On the Ukrainian war
This text was written as an answer to our foreign friends’ questions about situation in the Eastern Ukraine and Russian anarchists’ attitude towards that. We hope it will be of use to everybody interested in these matters.
The situation is complex and controversial and you should understand that the text below does not (and can’t) reflect the opinion of all Russian anti-fascists and anti-capitalists. We discussed this within our group, but even here we have a couple of contradicting points of view.
Anyway, our organization (“Autonomous Action”) mostly agrees to this anti-war statement of left-wing movements. We do not support Ukrainian government (neither government, in fact), and undoubtedly there are some harsh nationalist tendencies in the Ukraine today. However, even less is our support for Russian government and for so called ‘Novorossiya republics’. It seems that fascists are fighting each other at both sides in this war, backed by capitalists. Additionally, for Putin this war is a chance to distract Russian people from financial crisis and recession in country’s economic system, while for Poroshenko the war is useful as a way to channel people’s strive for changes into patriotic madness, instead of trying to continue what had started in Maydan and establish real self-government.
Concerning the attitude of Donbass people, we would say that most of them do not want anything except ‘stop bombing us, both of you’. Leaders of pro-Russian paramilitares several times told in public that “Donbass people don’t want to fight, that’s why Russia must directly invade”. In fact, politically passive population is characteristic for many exUSSR territories. However, it is known that in the spring of 2014 opinion polls showed that only about 20% of Donbass people supported separating from the Ukraine and joining Russia. Of course, right now it is very difficult to conduct any opinion polls in war-torn land. Moreover, tens of thousands left Donbass as refugees — both to Russia and to western Ukraine.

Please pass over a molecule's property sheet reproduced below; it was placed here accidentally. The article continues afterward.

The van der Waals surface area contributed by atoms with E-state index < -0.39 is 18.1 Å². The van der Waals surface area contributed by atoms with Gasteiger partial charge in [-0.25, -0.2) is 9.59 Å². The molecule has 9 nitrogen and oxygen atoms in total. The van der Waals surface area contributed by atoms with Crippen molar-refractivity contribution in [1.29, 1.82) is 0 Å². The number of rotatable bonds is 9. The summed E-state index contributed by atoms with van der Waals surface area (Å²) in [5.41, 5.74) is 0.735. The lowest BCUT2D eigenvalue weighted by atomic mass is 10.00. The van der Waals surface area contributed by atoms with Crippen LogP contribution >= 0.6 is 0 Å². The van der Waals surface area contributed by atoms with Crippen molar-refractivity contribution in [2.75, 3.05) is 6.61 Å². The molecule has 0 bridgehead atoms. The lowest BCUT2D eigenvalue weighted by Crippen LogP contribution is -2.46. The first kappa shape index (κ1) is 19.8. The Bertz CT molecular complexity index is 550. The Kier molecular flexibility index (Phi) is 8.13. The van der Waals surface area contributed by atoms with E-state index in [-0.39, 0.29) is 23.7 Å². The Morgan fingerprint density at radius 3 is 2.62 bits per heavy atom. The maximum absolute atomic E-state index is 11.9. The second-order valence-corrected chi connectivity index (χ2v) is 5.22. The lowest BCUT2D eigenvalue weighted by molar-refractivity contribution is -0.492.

We do not support the view that Donbass war is some kind of ‘resistance against Ukrainian fascists’. As stated before, there are nationalist tendencies in contemporary Ukraine, but hardly more than in any other exUSSR country. In Russia, patriotic, imperialist and outright fascist propaganda is at least as often heard as in the Ukraine or even more. And pro-Russian ‘people’s republics’ of Donbass mimic this. Judging by what we know from there, there is no sign that any changes happen there which can be considered ‘leftist’ or at least ‘social democratic’. Vice versa, they keep issuing ‘laws’ like prohibiting homosexual relations or establishing ‘dominant role’ of Orthodox Church in the region. The rhetoric of their leaders is exactly what you call ‘red-brownism’: a paradoxical mixture of right-wing conservatism and Soviet-like imperialism. We know about cases of ethnic cleansing under their rule: at least it happened with Jews and Roma people. So, it comes as no surprise that European fascists are joining them.